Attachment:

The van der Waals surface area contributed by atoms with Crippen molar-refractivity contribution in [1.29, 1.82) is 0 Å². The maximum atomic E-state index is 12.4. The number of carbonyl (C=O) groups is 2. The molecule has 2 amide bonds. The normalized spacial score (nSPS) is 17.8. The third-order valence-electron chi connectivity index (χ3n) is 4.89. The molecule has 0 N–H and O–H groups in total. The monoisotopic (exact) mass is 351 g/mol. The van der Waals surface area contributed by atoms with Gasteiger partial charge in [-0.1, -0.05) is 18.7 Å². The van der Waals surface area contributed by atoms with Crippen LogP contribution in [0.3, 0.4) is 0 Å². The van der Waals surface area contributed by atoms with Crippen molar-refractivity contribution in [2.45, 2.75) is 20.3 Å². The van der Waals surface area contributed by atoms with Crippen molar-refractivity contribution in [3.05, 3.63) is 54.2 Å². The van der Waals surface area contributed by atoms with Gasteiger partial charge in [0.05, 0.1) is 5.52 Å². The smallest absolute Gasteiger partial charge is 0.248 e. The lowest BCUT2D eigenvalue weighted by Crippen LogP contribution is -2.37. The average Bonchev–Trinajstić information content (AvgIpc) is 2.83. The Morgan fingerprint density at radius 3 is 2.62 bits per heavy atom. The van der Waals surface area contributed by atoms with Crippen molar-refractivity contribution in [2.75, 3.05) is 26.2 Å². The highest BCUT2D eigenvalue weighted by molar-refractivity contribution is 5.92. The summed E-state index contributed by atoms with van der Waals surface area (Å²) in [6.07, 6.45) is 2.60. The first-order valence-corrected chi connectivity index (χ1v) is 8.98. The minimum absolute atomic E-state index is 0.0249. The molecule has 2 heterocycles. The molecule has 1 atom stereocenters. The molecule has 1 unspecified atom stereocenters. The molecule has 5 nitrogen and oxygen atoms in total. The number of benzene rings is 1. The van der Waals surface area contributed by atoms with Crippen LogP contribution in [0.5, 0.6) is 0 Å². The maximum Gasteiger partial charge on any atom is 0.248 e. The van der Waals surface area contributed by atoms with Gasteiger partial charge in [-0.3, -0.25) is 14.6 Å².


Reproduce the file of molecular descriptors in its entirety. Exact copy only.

The van der Waals surface area contributed by atoms with Crippen molar-refractivity contribution in [1.29, 1.82) is 0 Å². The maximum atomic E-state index is 12.4. The number of carbonyl (C=O) groups is 2. The molecule has 2 amide bonds. The normalized spacial score (nSPS) is 17.8. The third-order valence-electron chi connectivity index (χ3n) is 4.89. The molecule has 0 N–H and O–H groups in total. The monoisotopic (exact) mass is 351 g/mol. The van der Waals surface area contributed by atoms with Gasteiger partial charge in [-0.1, -0.05) is 18.7 Å². The van der Waals surface area contributed by atoms with Crippen LogP contribution in [0.3, 0.4) is 0 Å². The van der Waals surface area contributed by atoms with Crippen molar-refractivity contribution in [2.45, 2.75) is 20.3 Å². The van der Waals surface area contributed by atoms with Crippen molar-refractivity contribution in [3.05, 3.63) is 54.2 Å². The van der Waals surface area contributed by atoms with Gasteiger partial charge in [0.05, 0.1) is 5.52 Å². The smallest absolute Gasteiger partial charge is 0.248 e. The lowest BCUT2D eigenvalue weighted by Crippen LogP contribution is -2.37. The average Bonchev–Trinajstić information content (AvgIpc) is 2.83. The Morgan fingerprint density at radius 3 is 2.62 bits per heavy atom. The van der Waals surface area contributed by atoms with Crippen molar-refractivity contribution in [2.75, 3.05) is 26.2 Å². The highest BCUT2D eigenvalue weighted by molar-refractivity contribution is 5.92. The summed E-state index contributed by atoms with van der Waals surface area (Å²) in [6.07, 6.45) is 2.60. The first-order valence-corrected chi connectivity index (χ1v) is 8.98. The minimum absolute atomic E-state index is 0.0249. The molecule has 2 heterocycles. The molecule has 1 atom stereocenters. The molecule has 1 unspecified atom stereocenters. The molecule has 5 nitrogen and oxygen atoms in total. The number of benzene rings is 1. The van der Waals surface area contributed by atoms with Crippen LogP contribution in [0.5, 0.6) is 0 Å². The maximum Gasteiger partial charge on any atom is 0.248 e. The van der Waals surface area contributed by atoms with Gasteiger partial charge in [-0.3, -0.25) is 14.6 Å².